Full text loading...
No data available.
Please log in to see this content.
You have no subscription access to this content.
No metrics data to plot.
The attempt to load metrics for this article has failed.
The attempt to plot a graph for these metrics has failed.
Instability of a low‐pressure Na–noble‐gas discharge
1.W. P. Allis, Physica C 82, 43 (1976) and references cited therein.
2.H. van Tongeren, Philips Res. Rep. Suppl. No. 3, (1975);
2.H. van Tongeren and J. Heuvelmans, J. Appl. Phys. 45, 3844 (1974).
3.Compare, e.g., Fig. 7 of T. G. Verbeek and H. van Tongeren [J. Appl. Phys. 48, 577 (1977)]
3.and Fig. 2 of M. J. C. van Gemert, S. C. Lincolne, and J. Heuvelmans [Philips Res. Rep. 32, 8 (1977)].
4.J. H. Waszink and J. Polman, J. Appl. Phys. 40, 2403 (1969).
5.B. K. Ridley, Proc. Phys. Soc. (London) 82, 954 (1963).
6.A. F. Schwarz, Int. J. Electron. 29, 19 (1970).
7.Low‐pressure metal‐vapor noble‐gas discharges of the type used are well known to show radial depletion of the metal vapor (Refs. 2 and 4). For the experimental confirmation see Fig. 2 of R. Bleekrode and J. W. v. d. Laarse [J. Appl. Phys. 40, 2401 (1969)] for Cs‐Ar;
7.and Fig. 6 of L. Vriens [J. Appl. Phys. 48, 653 (1977)] for a Na‐Ne mixture.
8.ac operation without a dc bias current was chosen to avoid “domain formation” (Ref. 4) observed in a dc‐operated Cs‐noble‐gas discharge. We observed a similar effect in a dc‐operated Na‐Ne‐Ar discharge, viz., a discontinuity moving from anode to cathode with velocity of about This effect is ascribed by us to an insufficient control of the inner tube wall temperature.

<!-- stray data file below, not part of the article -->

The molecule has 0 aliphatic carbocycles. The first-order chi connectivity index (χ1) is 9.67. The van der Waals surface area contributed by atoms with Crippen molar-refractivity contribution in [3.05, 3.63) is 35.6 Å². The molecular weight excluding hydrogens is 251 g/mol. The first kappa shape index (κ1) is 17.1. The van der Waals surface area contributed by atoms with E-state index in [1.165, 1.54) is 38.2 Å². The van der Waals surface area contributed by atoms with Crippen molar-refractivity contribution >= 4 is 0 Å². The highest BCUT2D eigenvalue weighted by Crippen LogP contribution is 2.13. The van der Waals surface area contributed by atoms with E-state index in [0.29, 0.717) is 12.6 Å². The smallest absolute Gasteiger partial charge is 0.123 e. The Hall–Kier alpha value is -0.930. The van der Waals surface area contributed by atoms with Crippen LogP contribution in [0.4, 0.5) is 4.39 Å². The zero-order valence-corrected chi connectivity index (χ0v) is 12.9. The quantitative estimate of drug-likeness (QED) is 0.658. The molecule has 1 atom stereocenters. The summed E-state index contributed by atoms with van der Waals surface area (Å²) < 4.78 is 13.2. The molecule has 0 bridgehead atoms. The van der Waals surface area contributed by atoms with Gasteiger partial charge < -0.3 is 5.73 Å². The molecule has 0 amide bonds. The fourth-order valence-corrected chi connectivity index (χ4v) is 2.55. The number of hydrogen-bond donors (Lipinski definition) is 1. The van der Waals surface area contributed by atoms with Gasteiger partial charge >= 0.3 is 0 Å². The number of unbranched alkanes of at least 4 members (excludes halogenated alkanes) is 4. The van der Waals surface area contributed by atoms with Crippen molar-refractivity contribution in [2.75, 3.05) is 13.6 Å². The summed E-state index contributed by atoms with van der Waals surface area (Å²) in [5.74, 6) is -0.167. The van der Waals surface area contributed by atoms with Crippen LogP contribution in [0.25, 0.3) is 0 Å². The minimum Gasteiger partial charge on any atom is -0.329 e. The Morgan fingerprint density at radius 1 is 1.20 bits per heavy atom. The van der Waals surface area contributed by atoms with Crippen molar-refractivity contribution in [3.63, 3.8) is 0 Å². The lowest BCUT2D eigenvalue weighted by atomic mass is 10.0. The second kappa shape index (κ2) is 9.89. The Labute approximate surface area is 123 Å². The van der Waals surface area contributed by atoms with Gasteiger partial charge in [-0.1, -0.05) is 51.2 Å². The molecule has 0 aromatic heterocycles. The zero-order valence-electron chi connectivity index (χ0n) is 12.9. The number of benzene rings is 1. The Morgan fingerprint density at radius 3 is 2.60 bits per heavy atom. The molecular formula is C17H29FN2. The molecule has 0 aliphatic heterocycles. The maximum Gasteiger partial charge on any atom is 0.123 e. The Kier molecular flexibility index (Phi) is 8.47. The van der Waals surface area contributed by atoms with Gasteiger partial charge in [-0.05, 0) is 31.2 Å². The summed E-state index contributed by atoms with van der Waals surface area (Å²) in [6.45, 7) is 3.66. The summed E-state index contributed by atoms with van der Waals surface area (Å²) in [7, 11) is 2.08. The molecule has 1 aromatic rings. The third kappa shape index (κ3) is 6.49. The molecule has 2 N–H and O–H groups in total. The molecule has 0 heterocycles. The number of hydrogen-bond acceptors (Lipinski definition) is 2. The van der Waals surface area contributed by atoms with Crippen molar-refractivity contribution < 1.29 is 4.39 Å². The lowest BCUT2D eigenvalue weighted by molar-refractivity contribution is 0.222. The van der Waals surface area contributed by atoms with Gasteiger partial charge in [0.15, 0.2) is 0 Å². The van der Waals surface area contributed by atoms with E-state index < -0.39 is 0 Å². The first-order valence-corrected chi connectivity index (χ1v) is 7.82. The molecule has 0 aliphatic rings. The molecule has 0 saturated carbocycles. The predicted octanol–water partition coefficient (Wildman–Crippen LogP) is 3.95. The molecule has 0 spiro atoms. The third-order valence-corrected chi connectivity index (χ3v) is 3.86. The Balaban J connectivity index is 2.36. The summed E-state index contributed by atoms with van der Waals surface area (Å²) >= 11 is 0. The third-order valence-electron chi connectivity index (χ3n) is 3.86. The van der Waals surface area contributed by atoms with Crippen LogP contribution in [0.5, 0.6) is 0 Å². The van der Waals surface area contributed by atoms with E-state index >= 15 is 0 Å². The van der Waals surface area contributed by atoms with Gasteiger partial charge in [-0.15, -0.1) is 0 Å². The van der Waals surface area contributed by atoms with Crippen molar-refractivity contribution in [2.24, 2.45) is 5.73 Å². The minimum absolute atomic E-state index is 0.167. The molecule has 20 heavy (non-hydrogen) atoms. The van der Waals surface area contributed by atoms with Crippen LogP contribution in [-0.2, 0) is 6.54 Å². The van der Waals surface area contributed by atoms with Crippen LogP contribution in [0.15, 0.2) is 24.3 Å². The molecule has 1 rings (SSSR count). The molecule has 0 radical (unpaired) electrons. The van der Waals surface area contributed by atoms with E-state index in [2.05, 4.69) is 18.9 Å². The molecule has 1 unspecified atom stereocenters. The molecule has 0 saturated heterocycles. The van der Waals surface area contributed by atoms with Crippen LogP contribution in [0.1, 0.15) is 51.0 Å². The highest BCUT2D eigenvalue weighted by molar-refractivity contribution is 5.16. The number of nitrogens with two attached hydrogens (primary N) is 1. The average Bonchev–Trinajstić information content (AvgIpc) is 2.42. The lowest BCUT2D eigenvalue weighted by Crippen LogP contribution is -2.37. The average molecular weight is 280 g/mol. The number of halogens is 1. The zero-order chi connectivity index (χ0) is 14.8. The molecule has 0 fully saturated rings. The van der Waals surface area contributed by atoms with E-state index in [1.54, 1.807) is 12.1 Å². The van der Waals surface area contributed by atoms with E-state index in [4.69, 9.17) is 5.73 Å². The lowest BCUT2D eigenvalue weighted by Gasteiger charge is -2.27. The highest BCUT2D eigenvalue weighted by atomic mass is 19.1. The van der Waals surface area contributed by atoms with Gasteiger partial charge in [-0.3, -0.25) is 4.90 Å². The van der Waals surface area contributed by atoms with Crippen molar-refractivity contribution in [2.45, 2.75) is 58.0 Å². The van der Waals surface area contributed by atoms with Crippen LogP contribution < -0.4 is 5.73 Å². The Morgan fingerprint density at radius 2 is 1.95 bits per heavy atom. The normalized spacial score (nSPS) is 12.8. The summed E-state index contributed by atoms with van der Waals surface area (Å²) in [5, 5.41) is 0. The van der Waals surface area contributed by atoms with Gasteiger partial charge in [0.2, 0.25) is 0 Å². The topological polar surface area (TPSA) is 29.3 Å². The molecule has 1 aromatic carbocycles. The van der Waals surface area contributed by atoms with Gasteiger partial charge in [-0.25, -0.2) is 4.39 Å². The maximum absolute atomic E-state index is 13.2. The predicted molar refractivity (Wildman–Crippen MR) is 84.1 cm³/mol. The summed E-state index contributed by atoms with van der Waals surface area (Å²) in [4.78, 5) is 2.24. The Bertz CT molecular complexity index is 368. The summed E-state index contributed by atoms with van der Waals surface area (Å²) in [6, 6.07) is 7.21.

9.This is known for Gunn diodes. See P. Gruétin, IEEE Trans. Electron. Devices ED‐14, 522 (1967).
10.E. W. McDaniel, Collision Phenomena in Ionized Gases (Wiley, New York, 1964), Chap. 9.
11. for a Maxwellian velocity distribution of the electrons and a velocity‐independent cross section for elastic electron‐Ne collisions.
12.An upper bound for follows from the assumption that the electron density obeys a zero‐order Bessel profile. Then is the tube radius and is the ambipolar diffusion coefficient. Using and (Ref. 2 with it follows that It is an upper bound because the actual profile differs from that of a zero‐order Bessel function. Hence higher‐order Bessel functions, with shorter time constants, also contribute to
13.Similar to the discussion in Ref. 12 we have is the diffusion coefficient for Na atoms in Ne, taken from F. C. M. Coolen and H. L. Hagedoorn [Physica C 79, 402 (1975)].
14.The time constant is estimated to be because the extra evaporated Na atoms (due to an eventual increase in gas temperature) can reach the discharge volume only by diffusion [J. Bloem (private communication)].
Article metrics loading...